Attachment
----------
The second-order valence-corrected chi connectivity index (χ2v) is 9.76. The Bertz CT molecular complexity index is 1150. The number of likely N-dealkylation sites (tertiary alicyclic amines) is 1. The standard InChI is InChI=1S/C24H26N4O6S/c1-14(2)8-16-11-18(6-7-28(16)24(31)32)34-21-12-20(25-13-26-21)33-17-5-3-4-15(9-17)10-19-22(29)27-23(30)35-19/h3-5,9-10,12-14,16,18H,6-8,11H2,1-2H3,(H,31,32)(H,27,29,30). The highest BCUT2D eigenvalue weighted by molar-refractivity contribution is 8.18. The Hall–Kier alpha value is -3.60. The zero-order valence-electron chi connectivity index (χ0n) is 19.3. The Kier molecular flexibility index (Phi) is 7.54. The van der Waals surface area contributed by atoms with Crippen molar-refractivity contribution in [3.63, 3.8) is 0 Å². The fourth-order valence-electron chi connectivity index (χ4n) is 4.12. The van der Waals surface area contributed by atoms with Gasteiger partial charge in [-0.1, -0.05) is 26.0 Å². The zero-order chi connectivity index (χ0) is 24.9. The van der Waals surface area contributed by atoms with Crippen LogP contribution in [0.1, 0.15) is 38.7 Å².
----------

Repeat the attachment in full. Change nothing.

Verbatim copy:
The second-order valence-corrected chi connectivity index (χ2v) is 9.76. The Bertz CT molecular complexity index is 1150. The number of likely N-dealkylation sites (tertiary alicyclic amines) is 1. The standard InChI is InChI=1S/C24H26N4O6S/c1-14(2)8-16-11-18(6-7-28(16)24(31)32)34-21-12-20(25-13-26-21)33-17-5-3-4-15(9-17)10-19-22(29)27-23(30)35-19/h3-5,9-10,12-14,16,18H,6-8,11H2,1-2H3,(H,31,32)(H,27,29,30). The highest BCUT2D eigenvalue weighted by molar-refractivity contribution is 8.18. The Hall–Kier alpha value is -3.60. The zero-order valence-electron chi connectivity index (χ0n) is 19.3. The Kier molecular flexibility index (Phi) is 7.54. The van der Waals surface area contributed by atoms with Crippen molar-refractivity contribution in [3.63, 3.8) is 0 Å². The fourth-order valence-electron chi connectivity index (χ4n) is 4.12. The van der Waals surface area contributed by atoms with Gasteiger partial charge in [-0.1, -0.05) is 26.0 Å². The zero-order chi connectivity index (χ0) is 24.9. The van der Waals surface area contributed by atoms with Crippen LogP contribution in [0.1, 0.15) is 38.7 Å².